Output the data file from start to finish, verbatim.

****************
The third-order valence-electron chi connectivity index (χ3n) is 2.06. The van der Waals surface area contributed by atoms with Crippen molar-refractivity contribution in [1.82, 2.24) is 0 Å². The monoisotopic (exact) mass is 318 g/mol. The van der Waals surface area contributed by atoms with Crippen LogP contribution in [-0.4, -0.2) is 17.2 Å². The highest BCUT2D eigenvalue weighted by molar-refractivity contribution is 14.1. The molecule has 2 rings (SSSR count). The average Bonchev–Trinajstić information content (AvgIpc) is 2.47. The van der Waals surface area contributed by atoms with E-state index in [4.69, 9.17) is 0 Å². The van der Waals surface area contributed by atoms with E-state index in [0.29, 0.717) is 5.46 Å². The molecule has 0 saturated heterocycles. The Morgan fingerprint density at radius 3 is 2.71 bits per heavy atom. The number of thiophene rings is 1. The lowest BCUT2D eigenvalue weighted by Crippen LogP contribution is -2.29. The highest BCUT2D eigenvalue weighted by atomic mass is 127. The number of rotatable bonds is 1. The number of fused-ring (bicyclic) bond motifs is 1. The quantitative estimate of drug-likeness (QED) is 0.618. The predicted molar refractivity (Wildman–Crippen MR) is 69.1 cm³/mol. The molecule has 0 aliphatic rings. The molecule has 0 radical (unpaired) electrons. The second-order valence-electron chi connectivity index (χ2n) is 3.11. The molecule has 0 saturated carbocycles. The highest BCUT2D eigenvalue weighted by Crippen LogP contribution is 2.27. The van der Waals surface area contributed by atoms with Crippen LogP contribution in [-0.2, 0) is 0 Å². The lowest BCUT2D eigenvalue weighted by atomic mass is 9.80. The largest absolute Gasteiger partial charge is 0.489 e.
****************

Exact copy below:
The third-order valence-electron chi connectivity index (χ3n) is 2.06. The van der Waals surface area contributed by atoms with Crippen molar-refractivity contribution in [1.82, 2.24) is 0 Å². The monoisotopic (exact) mass is 318 g/mol. The van der Waals surface area contributed by atoms with Crippen LogP contribution in [-0.4, -0.2) is 17.2 Å². The highest BCUT2D eigenvalue weighted by molar-refractivity contribution is 14.1. The molecule has 2 rings (SSSR count). The average Bonchev–Trinajstić information content (AvgIpc) is 2.47. The van der Waals surface area contributed by atoms with E-state index in [4.69, 9.17) is 0 Å². The van der Waals surface area contributed by atoms with E-state index in [0.29, 0.717) is 5.46 Å². The molecule has 0 saturated heterocycles. The Morgan fingerprint density at radius 3 is 2.71 bits per heavy atom. The number of thiophene rings is 1. The lowest BCUT2D eigenvalue weighted by Crippen LogP contribution is -2.29. The highest BCUT2D eigenvalue weighted by atomic mass is 127. The number of rotatable bonds is 1. The number of fused-ring (bicyclic) bond motifs is 1. The quantitative estimate of drug-likeness (QED) is 0.618. The predicted molar refractivity (Wildman–Crippen MR) is 69.1 cm³/mol. The molecule has 0 aliphatic rings. The molecule has 0 radical (unpaired) electrons. The second-order valence-electron chi connectivity index (χ2n) is 3.11. The molecule has 0 saturated carbocycles. The highest BCUT2D eigenvalue weighted by Crippen LogP contribution is 2.27. The van der Waals surface area contributed by atoms with Crippen LogP contribution in [-0.2, 0) is 0 Å². The lowest BCUT2D eigenvalue weighted by atomic mass is 9.80. The largest absolute Gasteiger partial charge is 0.489 e.